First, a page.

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In Illustrator CS5 Web and Interactive Design, Mordy Golding shows how to create pixel-perfect graphics for use in web sites, video compositions, and mobile apps. This course covers a wide range of workflows, from creating online ad campaigns, web sites, icons, to taking art from Illustrator to Flash Professional. Sharing tips, tricks, and creative techniques along the way, Mordy provides insight and instruction for taking projects from initial concept straight through to production. Exercise files accompany the course.
Illustrator ships with a variety of what we call new document profiles. You can actually see these profiles by looking at the Welcome screen on the right side where it says Create New. And you'll see listed here things like Print Document, Flash Catalyst Document, Web Document, so on and so forth. Now, these are just simply settings that were already set up in place so that when you get started creating a document in Illustrator, you have everything set up and ready to go. Now, since as we are working on web graphics, then of course it makes more sense to choose the Web Document profile.
First, take a look at what settings actually are already inside the Web Document profile, and we'll find that may even be a few little things that we still need to add ourselves. So I'm going to start over here creating a new document, so I'm going to click on where it says Web Document. It really doesn't make a difference if you click on that button specifically or not, because you can see over here where it says New Document Profile here in the New Document dialog box, there is a pop-up here where you can still choose between all the different profiles that exist inside of Illustrator. So we'll choose Web over here, and we'll see that the default size is set up to 800x600.
And we could choose from 640x480 or 1024x768, but really just imagine right now this is just one artboard. So unless we are designing a web site with only one page, this one size really doesn't mean much to us. We could change this of course later on once we get in our document, but as an example, if you knew you were going to create an ad campaign that had a whole bunch of different ads of different sizes, choosing that size here wouldn't make much sense here. If you were designing a single web site and all the pages in your web site were all the exact same size, you might create a certain number of artboards here all of the same size.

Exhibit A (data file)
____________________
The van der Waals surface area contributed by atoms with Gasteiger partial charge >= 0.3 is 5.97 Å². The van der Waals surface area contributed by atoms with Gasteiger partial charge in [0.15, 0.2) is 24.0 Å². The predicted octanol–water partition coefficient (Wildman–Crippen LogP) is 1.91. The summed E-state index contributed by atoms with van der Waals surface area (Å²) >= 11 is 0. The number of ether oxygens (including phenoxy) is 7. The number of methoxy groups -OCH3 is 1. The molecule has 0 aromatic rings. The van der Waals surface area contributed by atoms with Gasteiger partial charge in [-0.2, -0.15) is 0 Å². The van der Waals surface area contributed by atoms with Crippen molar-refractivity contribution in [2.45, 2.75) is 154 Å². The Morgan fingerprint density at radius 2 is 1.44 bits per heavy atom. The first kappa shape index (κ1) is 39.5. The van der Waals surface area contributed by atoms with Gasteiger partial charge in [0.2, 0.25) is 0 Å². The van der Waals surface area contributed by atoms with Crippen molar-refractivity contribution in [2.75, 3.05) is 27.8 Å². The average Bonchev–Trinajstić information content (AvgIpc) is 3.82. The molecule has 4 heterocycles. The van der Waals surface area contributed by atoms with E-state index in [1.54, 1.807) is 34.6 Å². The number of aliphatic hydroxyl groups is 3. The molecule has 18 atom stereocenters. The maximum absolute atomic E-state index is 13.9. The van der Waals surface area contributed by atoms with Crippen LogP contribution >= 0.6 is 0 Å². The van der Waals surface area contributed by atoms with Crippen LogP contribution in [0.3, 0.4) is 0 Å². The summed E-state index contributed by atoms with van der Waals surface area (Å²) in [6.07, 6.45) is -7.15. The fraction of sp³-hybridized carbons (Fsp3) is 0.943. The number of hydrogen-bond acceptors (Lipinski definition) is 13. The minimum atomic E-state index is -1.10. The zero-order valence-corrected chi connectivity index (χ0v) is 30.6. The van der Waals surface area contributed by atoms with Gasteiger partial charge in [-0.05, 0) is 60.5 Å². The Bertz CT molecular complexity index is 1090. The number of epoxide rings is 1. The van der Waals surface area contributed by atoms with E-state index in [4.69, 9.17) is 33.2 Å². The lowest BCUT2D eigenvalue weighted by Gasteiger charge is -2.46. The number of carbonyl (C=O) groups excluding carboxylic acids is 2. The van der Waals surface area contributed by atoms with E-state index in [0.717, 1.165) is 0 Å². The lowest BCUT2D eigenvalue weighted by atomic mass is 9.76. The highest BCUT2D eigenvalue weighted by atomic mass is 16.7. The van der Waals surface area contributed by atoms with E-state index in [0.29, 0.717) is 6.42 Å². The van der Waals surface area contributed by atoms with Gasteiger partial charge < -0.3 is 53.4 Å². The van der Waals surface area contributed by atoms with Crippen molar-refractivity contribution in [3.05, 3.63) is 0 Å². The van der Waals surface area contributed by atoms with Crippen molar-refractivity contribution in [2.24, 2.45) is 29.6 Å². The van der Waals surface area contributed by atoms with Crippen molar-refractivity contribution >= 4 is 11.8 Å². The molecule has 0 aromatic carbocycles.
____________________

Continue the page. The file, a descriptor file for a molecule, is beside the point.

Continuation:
But again, in my belief it's far more easier to set that up once you're inside the document using the Artboards panel, for example, inside of Illustrator than it is to worry about trying to get them all set up just right here inside of the New Document dialog box. So for the most part, I just kind of breeze right through this area here, because I don't need to know or worry about each of these individual settings. Notice over here the Unit is already set the Pixels, which is perfect. We don't worry about bleed when we talk about web designs. We could just leave those settings alone, but I'm going to click on the Advanced button here, because I want to over here some of these settings.
First of all, you'll notice that the Color mode is already set RGB, perfect. The Raster Effects settings, this is specifically for effects like Gaussian blur, for example, so drop shadows, glows, these things are used a lot in web design. And those are set by default to 72 pixels per inch. This is actually not a bad default setting to work with, especially for a general web design. However, if you know that you're targeting a specific device that has a much higher resolution, you might consider changing the Raster Effects setting. And you can do that later on. You don't need to do that right now inside of this dialog box.
Again, this is just a way for you to get the settings right when you get started, but we can always change any of these settings later on inside of our document. You'll notice over here that the Preview mode, which is set right now to Default. However, when we're working inside of web design, we may often want to use the Pixel Preview Mode. To be honest, sometimes when I'm working with web graphics, I want to make sure that I'm getting my antialiasing perfect. I sometimes forget to turn on the Pixel Preview Mode. So by turning the Pixel preview mode on right now, I know that I'm using that preview mode right from the start.
You'll also notice that now new to Illustrator CS5, the new Align New Objects to Pixel Grid setting is on by default for the Web profiles as well. This ensures that anytime I draw a new artwork, that artwork automatically will snap to the pixel grid, giving me nice clean sharp antialiasing. Now that I've all these settings in place, I can click OK. Illustrator creates the new document for me and I'm ready to go.
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